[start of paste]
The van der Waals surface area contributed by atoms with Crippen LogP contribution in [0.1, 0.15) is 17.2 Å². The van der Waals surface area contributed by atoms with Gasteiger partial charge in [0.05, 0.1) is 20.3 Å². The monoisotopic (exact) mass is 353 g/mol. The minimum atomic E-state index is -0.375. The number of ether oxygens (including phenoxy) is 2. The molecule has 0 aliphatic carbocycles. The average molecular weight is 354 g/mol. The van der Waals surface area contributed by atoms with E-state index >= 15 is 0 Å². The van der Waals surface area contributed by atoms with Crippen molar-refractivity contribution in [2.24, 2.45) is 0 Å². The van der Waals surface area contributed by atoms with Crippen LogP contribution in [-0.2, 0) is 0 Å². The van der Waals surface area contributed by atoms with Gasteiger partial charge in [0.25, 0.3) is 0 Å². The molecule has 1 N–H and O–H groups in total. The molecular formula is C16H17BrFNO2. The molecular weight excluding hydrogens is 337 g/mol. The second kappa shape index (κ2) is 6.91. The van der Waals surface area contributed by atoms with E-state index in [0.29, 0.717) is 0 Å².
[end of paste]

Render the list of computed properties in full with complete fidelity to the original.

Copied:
The van der Waals surface area contributed by atoms with Crippen LogP contribution in [0.1, 0.15) is 17.2 Å². The van der Waals surface area contributed by atoms with Gasteiger partial charge in [0.05, 0.1) is 20.3 Å². The monoisotopic (exact) mass is 353 g/mol. The minimum atomic E-state index is -0.375. The number of ether oxygens (including phenoxy) is 2. The molecule has 0 aliphatic carbocycles. The average molecular weight is 354 g/mol. The van der Waals surface area contributed by atoms with E-state index >= 15 is 0 Å². The van der Waals surface area contributed by atoms with Crippen molar-refractivity contribution in [2.24, 2.45) is 0 Å². The van der Waals surface area contributed by atoms with Crippen LogP contribution in [-0.2, 0) is 0 Å². The van der Waals surface area contributed by atoms with Gasteiger partial charge in [0.25, 0.3) is 0 Å². The molecule has 1 N–H and O–H groups in total. The molecular formula is C16H17BrFNO2. The molecular weight excluding hydrogens is 337 g/mol. The second kappa shape index (κ2) is 6.91. The van der Waals surface area contributed by atoms with E-state index in [0.29, 0.717) is 0 Å².